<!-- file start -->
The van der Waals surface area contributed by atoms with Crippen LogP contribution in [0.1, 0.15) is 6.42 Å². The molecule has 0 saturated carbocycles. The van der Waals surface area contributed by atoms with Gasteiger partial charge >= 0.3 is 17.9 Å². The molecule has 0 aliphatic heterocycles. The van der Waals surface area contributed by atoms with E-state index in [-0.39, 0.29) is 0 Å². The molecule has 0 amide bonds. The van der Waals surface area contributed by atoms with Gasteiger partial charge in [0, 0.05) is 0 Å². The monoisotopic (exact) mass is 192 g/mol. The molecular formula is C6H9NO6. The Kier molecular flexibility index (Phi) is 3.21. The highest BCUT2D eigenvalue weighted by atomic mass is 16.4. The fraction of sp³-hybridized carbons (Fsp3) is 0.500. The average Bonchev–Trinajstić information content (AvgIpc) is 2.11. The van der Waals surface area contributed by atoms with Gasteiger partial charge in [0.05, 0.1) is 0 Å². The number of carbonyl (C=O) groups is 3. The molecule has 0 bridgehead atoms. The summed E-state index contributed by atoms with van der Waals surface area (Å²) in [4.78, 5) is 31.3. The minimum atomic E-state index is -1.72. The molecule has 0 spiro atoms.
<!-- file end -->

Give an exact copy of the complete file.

The van der Waals surface area contributed by atoms with Crippen LogP contribution in [0.1, 0.15) is 6.42 Å². The molecule has 0 saturated carbocycles. The van der Waals surface area contributed by atoms with Gasteiger partial charge >= 0.3 is 17.9 Å². The molecule has 0 aliphatic heterocycles. The van der Waals surface area contributed by atoms with E-state index in [-0.39, 0.29) is 0 Å². The molecule has 0 amide bonds. The van der Waals surface area contributed by atoms with Gasteiger partial charge in [0, 0.05) is 0 Å². The monoisotopic (exact) mass is 192 g/mol. The molecular formula is C6H9NO6. The Kier molecular flexibility index (Phi) is 3.21. The highest BCUT2D eigenvalue weighted by atomic mass is 16.4. The fraction of sp³-hybridized carbons (Fsp3) is 0.500. The average Bonchev–Trinajstić information content (AvgIpc) is 2.11. The van der Waals surface area contributed by atoms with Gasteiger partial charge in [0.05, 0.1) is 0 Å². The number of carbonyl (C=O) groups is 3. The molecule has 0 bridgehead atoms. The summed E-state index contributed by atoms with van der Waals surface area (Å²) in [4.78, 5) is 31.3. The minimum atomic E-state index is -1.72. The molecule has 0 spiro atoms.